The future of ESN
Most European nations have a dedicated, well-established & trusted, specialised critical communications operator sitting between the Interior Ministry and the public safety agencies & end-users. This same operator is ideally placed to lead the transition from narrowband TETRA to broadband LTE/5G taking into account local requirements & conditions.
UK Home Office/ESN are increasingly looking like outliers, struggling to deliver an operational public safety LTE network in spite of being one of the first to start their transition, & now embroiled in a lengthy & highly damaging dispute with its key technology supplier.
Can ESN actually ever be delivered under the current model or does the UK need to align more with its European counterparts to get ESN over the line?
Hi Avi. The major difference, at least for the purposes of this discussion, is where ESN is positioned in terms of its governance. ESMCP is sits squarely in the UK Home Office (ie, within government itself) as opposed to - say - BDBOS in Germany, whose parent agency is the MoI, but (as I understand it, anyway) is an entity in and of itself.
@Peter, do you have a view on the efficacy of the two models? What's the difference in real terms?
I think the main differences are governance & accountability.
Whereas in UK, ESN is run by the ESMCP programme within the UK Home Office, with Airwave in charge of the TETRA network & EE offering its LTE network capacity to ESN & numerous other contractors having signed agreements with UK Government; in most European countries, a separate critical communications operator is in charge, by law, of guaranteeing critical communications, managing the transition from TETRA to LTE/5G as a single entity & trusted partner for public safety agencies & end-users.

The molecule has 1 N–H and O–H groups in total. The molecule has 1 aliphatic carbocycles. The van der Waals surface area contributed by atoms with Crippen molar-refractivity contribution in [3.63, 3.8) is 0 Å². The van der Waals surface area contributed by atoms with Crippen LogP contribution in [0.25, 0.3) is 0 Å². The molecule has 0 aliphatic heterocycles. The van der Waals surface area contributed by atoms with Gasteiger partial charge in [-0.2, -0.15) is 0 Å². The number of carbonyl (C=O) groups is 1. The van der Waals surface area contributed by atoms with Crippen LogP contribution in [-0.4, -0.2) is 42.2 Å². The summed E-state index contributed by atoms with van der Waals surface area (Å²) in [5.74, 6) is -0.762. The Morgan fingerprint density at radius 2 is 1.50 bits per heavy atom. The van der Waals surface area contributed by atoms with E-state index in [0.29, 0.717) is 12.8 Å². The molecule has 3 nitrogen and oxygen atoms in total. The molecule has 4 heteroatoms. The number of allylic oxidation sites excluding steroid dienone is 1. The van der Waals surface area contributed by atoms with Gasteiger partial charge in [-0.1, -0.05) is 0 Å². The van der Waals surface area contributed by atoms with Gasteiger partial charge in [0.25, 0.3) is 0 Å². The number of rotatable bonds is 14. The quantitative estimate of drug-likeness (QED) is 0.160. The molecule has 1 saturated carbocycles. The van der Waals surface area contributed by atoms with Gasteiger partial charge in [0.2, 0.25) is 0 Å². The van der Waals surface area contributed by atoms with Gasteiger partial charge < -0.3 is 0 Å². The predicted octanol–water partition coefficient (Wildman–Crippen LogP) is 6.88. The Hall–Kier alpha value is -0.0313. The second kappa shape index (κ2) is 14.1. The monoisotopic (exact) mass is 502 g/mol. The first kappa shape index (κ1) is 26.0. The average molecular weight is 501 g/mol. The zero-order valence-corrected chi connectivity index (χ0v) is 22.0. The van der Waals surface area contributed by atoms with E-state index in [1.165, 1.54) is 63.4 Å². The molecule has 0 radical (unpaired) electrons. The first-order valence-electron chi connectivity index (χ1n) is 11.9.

In UK, there is a clear tension & non-alignment of incentives between Airwave & ESN, which has been exacerbated since late 2015/early 2016 by allowing a single company - Motorola Solutions - to be involved on the critical path of both "entities". By having one single critical operator, at arm's length from Government, albeit probably Government-owned, with its own Board & Management Team, the transition from one solution to the next generation should be easier to manage.
I therefore am concerned that even if UK Home Office/ESN manages to replace Motorola Solutions with another MCX provider in Lot 2, that will not resolve the governance model. Ironically, during their most recent submission to the CMA investigation, Motorola agrees with me that UK should move to a new, over-arching technology-neutral procurement process that would move UK towards "the European model".
Thank you, Philip.
What would you and others in this conversation recommend if you started a new project?
Peter's answer to your question can help.
It looks challenging.
What would you recommend if you started a new project these days?
That's an incredibly difficult question to answer, because the context is going to be so different from one nation state to the next. Very broadly, the will to do it in the first place and follow it though is obviously crucial, alongside the cultivation of a willing ecosystem of suppliers. It's also absolutely crucial to focus user on engagement in order to win trust and build consensus early on.
At the risk of sounding harsh, the first couple of years of the ESN programme is going to be instructive for anyone wanting to learn how not to do it. But again, the programme was dealing with its own set of pressures etc.
Can you explain in a few words the difference between the ESN model and its European counterparts?